The Windows Phone team made waves when the platform was introduced by indicating that, at least initially, Window Phone would not multitask 3rd party applications. The answer sounded pretty absolute. The actual implementation isn’t.
This isn’t the place for a treatise on multithreaded managed applications. But briefly, very briefly, Windows Phone applications can be multithreaded. The main thread of the application calls the appropriate methods to create the main application form and is the “user interface thread”. Other threads created by the application can’t directly interact with the user interface. These threads are called “worker threads” or “background threads”.
When an application is sent to the background, the foreground thread is suspended. However, any worker threads currently running in the suspended application continue to run. These worker threads can call base class library methods such as querying the file system, reading and writing files, and such even while the application is “suspended”.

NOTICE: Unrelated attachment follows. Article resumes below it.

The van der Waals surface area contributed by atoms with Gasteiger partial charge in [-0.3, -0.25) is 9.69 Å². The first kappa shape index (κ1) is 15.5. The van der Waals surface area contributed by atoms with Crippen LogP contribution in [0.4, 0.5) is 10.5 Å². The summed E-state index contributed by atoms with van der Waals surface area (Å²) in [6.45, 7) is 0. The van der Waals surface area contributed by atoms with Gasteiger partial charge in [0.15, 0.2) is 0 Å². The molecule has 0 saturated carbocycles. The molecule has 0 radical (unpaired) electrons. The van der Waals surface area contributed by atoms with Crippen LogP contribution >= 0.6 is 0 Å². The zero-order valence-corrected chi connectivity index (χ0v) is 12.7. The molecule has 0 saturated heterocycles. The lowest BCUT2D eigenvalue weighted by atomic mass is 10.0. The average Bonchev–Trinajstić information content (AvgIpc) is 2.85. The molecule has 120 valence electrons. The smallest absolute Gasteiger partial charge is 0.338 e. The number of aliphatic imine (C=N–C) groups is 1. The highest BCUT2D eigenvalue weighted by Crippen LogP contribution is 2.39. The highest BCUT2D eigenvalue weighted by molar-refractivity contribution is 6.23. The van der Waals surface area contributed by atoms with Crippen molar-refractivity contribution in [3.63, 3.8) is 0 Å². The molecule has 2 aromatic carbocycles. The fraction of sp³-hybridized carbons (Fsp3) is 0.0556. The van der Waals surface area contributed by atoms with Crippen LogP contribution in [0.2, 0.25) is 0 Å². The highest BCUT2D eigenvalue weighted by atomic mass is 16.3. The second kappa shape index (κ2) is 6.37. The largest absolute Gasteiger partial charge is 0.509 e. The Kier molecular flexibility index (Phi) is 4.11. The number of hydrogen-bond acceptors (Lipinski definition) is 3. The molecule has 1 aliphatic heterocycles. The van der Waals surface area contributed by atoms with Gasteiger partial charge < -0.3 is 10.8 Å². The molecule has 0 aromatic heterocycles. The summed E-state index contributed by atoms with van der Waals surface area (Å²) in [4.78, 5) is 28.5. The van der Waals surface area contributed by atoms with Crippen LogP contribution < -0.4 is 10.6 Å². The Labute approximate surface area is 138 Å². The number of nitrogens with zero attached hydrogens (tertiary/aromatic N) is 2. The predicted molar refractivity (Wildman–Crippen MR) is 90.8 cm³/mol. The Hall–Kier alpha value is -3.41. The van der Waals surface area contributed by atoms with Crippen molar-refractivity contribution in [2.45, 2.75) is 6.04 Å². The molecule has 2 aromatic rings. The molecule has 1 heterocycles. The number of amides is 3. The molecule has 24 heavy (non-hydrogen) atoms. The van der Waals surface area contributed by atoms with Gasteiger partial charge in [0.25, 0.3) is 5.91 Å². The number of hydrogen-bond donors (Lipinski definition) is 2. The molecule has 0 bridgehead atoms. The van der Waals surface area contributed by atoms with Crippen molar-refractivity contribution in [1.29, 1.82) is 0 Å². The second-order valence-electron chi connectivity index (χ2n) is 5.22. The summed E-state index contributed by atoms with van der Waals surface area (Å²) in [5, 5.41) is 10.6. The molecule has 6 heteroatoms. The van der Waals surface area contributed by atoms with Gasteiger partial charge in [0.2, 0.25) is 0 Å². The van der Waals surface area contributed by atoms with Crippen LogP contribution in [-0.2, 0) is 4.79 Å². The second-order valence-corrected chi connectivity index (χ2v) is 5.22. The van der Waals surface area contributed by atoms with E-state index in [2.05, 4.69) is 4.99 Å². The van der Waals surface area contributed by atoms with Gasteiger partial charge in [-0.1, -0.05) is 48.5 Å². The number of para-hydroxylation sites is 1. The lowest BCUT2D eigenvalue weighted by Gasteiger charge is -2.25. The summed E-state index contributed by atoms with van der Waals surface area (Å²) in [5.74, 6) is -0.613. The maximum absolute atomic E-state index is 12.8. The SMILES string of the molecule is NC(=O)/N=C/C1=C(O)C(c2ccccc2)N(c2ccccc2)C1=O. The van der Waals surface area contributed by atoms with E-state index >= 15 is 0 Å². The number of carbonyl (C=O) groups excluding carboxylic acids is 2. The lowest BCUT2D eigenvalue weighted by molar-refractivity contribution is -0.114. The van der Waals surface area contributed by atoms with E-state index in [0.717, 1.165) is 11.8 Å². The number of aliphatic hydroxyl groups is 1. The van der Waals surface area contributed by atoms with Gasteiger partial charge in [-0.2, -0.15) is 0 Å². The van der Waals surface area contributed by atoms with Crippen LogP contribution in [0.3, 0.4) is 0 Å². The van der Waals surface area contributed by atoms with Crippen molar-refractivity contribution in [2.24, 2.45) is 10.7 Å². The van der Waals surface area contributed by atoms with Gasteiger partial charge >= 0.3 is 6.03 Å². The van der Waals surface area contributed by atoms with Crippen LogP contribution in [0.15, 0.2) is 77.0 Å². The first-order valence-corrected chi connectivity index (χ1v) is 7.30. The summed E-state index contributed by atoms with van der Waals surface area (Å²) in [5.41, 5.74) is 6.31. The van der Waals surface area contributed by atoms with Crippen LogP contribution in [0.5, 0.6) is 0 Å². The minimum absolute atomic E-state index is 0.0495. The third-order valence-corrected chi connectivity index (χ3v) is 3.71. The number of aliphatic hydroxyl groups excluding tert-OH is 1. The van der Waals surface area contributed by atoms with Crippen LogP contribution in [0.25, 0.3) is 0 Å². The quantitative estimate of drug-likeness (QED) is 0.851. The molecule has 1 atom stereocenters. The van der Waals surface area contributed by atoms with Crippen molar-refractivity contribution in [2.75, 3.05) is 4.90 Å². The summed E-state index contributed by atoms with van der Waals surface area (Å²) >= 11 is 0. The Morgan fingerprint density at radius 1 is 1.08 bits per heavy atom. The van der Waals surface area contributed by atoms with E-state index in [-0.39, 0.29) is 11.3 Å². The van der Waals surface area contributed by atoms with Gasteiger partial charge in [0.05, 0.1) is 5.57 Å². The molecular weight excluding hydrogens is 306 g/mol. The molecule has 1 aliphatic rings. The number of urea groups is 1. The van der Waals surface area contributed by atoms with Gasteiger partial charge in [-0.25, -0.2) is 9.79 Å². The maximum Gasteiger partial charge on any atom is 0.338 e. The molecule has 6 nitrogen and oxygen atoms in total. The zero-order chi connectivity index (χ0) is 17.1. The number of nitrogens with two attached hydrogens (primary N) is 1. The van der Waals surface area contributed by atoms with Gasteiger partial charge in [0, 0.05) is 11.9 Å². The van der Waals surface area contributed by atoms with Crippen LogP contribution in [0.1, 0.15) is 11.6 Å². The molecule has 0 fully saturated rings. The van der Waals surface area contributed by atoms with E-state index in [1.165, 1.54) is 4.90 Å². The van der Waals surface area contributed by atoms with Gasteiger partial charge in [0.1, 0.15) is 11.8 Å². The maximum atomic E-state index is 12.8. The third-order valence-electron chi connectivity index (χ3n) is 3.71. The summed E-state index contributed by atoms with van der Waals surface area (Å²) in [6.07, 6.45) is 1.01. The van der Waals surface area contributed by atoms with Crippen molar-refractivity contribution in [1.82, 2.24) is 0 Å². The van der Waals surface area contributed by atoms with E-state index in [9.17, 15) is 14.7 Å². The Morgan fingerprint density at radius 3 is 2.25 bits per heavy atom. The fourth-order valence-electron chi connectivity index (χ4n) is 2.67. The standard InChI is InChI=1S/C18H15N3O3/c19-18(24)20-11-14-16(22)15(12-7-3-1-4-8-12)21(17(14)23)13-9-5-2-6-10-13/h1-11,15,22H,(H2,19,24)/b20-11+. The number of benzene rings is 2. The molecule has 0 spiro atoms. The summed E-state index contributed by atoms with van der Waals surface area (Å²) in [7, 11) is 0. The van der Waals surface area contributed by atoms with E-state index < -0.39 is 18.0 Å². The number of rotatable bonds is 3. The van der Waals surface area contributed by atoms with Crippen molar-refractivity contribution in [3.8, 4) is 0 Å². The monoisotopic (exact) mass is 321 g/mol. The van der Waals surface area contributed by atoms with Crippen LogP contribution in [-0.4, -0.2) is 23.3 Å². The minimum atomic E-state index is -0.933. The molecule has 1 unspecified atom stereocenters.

When a worker thread tries to invoke a method on the foreground thread, that request is queued but not executed. When the application is resumed, the queued calls are invoked.
Of course, “suspended” applications live on borrowed time. If the system needs the memory used by the application it will be terminated. At that point, the Application_Exit event should (but sometimes doesn’t) fire.